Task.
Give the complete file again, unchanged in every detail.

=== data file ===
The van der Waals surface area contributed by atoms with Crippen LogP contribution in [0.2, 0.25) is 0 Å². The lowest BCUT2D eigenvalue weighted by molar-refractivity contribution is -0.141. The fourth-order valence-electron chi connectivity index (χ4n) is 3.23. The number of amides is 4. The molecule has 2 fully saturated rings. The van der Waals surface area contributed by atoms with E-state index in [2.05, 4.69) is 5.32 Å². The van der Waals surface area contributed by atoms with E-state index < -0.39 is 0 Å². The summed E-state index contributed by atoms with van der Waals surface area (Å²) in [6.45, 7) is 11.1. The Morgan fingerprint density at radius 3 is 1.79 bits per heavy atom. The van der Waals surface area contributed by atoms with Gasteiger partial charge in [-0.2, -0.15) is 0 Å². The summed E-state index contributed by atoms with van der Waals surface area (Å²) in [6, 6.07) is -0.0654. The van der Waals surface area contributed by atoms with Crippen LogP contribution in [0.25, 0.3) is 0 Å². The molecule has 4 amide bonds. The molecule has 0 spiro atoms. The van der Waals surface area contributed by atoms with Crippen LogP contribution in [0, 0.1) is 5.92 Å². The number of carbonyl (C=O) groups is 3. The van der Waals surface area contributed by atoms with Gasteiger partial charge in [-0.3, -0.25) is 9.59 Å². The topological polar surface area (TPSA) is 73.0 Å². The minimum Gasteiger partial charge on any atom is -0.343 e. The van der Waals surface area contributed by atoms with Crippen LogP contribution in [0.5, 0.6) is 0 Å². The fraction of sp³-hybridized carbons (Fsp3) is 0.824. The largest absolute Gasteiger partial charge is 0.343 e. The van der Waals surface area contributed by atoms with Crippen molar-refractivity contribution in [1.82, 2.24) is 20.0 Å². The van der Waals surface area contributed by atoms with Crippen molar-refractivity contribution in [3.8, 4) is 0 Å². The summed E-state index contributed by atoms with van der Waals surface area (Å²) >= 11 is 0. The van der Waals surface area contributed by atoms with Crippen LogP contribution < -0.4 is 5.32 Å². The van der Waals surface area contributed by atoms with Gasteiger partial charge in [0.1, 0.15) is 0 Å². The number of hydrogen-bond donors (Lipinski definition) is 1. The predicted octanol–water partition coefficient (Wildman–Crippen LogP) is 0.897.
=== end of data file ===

The van der Waals surface area contributed by atoms with Crippen LogP contribution in [0.2, 0.25) is 0 Å². The lowest BCUT2D eigenvalue weighted by molar-refractivity contribution is -0.141. The fourth-order valence-electron chi connectivity index (χ4n) is 3.23. The number of amides is 4. The molecule has 2 fully saturated rings. The van der Waals surface area contributed by atoms with E-state index in [2.05, 4.69) is 5.32 Å². The van der Waals surface area contributed by atoms with E-state index < -0.39 is 0 Å². The summed E-state index contributed by atoms with van der Waals surface area (Å²) in [6.45, 7) is 11.1. The Morgan fingerprint density at radius 3 is 1.79 bits per heavy atom. The van der Waals surface area contributed by atoms with Gasteiger partial charge in [-0.2, -0.15) is 0 Å². The summed E-state index contributed by atoms with van der Waals surface area (Å²) in [6, 6.07) is -0.0654. The van der Waals surface area contributed by atoms with Crippen LogP contribution in [0.25, 0.3) is 0 Å². The molecule has 4 amide bonds. The molecule has 0 spiro atoms. The van der Waals surface area contributed by atoms with Crippen LogP contribution in [0, 0.1) is 5.92 Å². The number of carbonyl (C=O) groups is 3. The van der Waals surface area contributed by atoms with Gasteiger partial charge in [-0.3, -0.25) is 9.59 Å². The topological polar surface area (TPSA) is 73.0 Å². The minimum Gasteiger partial charge on any atom is -0.343 e. The van der Waals surface area contributed by atoms with Crippen LogP contribution in [0.5, 0.6) is 0 Å². The fraction of sp³-hybridized carbons (Fsp3) is 0.824. The largest absolute Gasteiger partial charge is 0.343 e. The van der Waals surface area contributed by atoms with Crippen molar-refractivity contribution in [1.82, 2.24) is 20.0 Å². The van der Waals surface area contributed by atoms with Crippen molar-refractivity contribution in [3.8, 4) is 0 Å². The summed E-state index contributed by atoms with van der Waals surface area (Å²) >= 11 is 0. The van der Waals surface area contributed by atoms with Crippen LogP contribution < -0.4 is 5.32 Å². The van der Waals surface area contributed by atoms with Gasteiger partial charge in [0.1, 0.15) is 0 Å². The number of hydrogen-bond donors (Lipinski definition) is 1. The predicted octanol–water partition coefficient (Wildman–Crippen LogP) is 0.897.